Guest post: Prof John Studd DSc MD FRCOG

Effective treatment of PMS/PMDD

Prof John Studd DSc MD FRCOG
46 Wimpole St London W1G8SD

First of all we have to make the correct diagnosis and the major obstacle to this is using the term Premenstrual Dysphoric Disorder (PMDD) preferred by the American Psychiatric Association. By labeling the condition Dysphoric it clearly labels the condition psychiatric. None of us use the term Dysphoric in conversation and patients never tell me that they are feeling a little Dysphoric today.! Such women in the hands of psychiatrists will be treated with antidepressants and when these are ineffective, as they usually are, they will have added drugs including mood stabilizers if the mood swings are severe enough to misdiagnosed as Bipolar Disorder (BPD) The condition has an endocrine aetiology essentially due to intolerance to the cyclical progesterone which is released by the ovary after ovulation. This causes the mood, energy and libido changes that occur in the days before ovulation together with the cyclical somatic changes, headache, migraine, bloating and breast pain. This group of regular recurrent symptoms is best called Premenstrual Syndrome (PMS)

Depression is not only more common in women but it different from depression in men because of the contribution of the hormonal changes of the menstrual cycle, pregnancy and the perimenopause. This results in PMS, postnatal depression (PND) and menopausal depression (MenD). These frequently occur over time in the same woman and is collectively recognised as Reproductive Depression. (RD)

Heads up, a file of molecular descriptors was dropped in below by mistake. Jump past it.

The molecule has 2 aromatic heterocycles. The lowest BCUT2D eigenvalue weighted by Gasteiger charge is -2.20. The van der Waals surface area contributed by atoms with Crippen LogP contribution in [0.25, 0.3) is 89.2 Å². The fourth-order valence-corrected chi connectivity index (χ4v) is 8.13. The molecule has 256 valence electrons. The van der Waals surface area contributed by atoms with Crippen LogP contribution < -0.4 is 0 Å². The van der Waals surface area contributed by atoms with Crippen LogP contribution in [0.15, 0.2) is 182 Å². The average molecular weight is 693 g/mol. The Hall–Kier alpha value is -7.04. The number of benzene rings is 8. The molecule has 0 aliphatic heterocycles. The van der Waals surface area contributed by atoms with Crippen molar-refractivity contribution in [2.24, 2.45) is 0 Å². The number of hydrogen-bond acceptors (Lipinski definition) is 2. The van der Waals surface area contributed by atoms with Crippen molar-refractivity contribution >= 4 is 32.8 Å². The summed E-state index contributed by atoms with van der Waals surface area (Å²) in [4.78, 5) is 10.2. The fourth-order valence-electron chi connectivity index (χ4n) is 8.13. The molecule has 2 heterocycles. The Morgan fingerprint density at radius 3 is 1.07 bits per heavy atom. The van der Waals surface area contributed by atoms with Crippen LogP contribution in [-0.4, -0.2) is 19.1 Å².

Hormone responsive depression cannot be diagnosed by blood tests, nor excluded in this way. The diagnosis is made entirely on the history. It is commonplace for women to recognise that they have hormonal depression and visit their doctor who will check the hormone levels. As the estradiol and FSH levels will always be normal in this group of premenopausal women, they are then brushed off and given antidepressants. When these invariably fail, they will be given a second antidepressant, a higher dose, and ultimately when the misdiagnosis of bipolar disorder (BPD) is made they will be given mood stabilising drugs. This sad history may last more than twenty years with the woman’s life blighted by the misdiagnosis and inappropriate treatment. During this time she will be labeled Recurrent Depressive Disorder. Generalized Anxiety Disorder, Borderline Personality Disorder, Treatment Resistant Depression as well as BPD but there will be no understanding of the possible effect of hormonal changes on mood.

Middle aged women with hormone related depression have the following items in their history. They usually have PMS as a teenager becoming worse with age-they are in good mood during pregnancy in spite of nausea and vomiting but then frequently have PND with cyclical depression occurring as the periods return. As the menopause approaches the depression becomes worse and less cyclical. This is the menopausal transition in the 3 to 4 years before the periods stop when the climacteric symptoms of depression, panic attacks, brain fog, loss of energy and libido are at their worst. This is another time when women are denied the appropriate treatment with hormones because they are “not menopausal”

This history of PMS is different from the characteristics of BPD . Patients with Severe PMS have a history of-

1. Depression worse before each period
2. Cyclical somatic symptoms such as bloating headaches even migraine and breast pain before a period
3. In good mood during pregnancy
4. Postnatal Depression
5. PMS returns as periods return
6. Depression continuing to the transition phase
7. Has recurrent cyclical depression but does not have manic episodes
8. Responds well to estrogens and not antidepressants
9. Responds badly to progesterone/progestogen whether it is oral or depot

Having made the association of typical symptoms particularly depression and behavioral changes with the periods the mode of treatment by hormones should be clear. As PMS is the result of hormonal changes following ovulation the cornerstone of treatment should be suppression of ovulation and the subsequent removal of these endocrine changes particularly progesterone.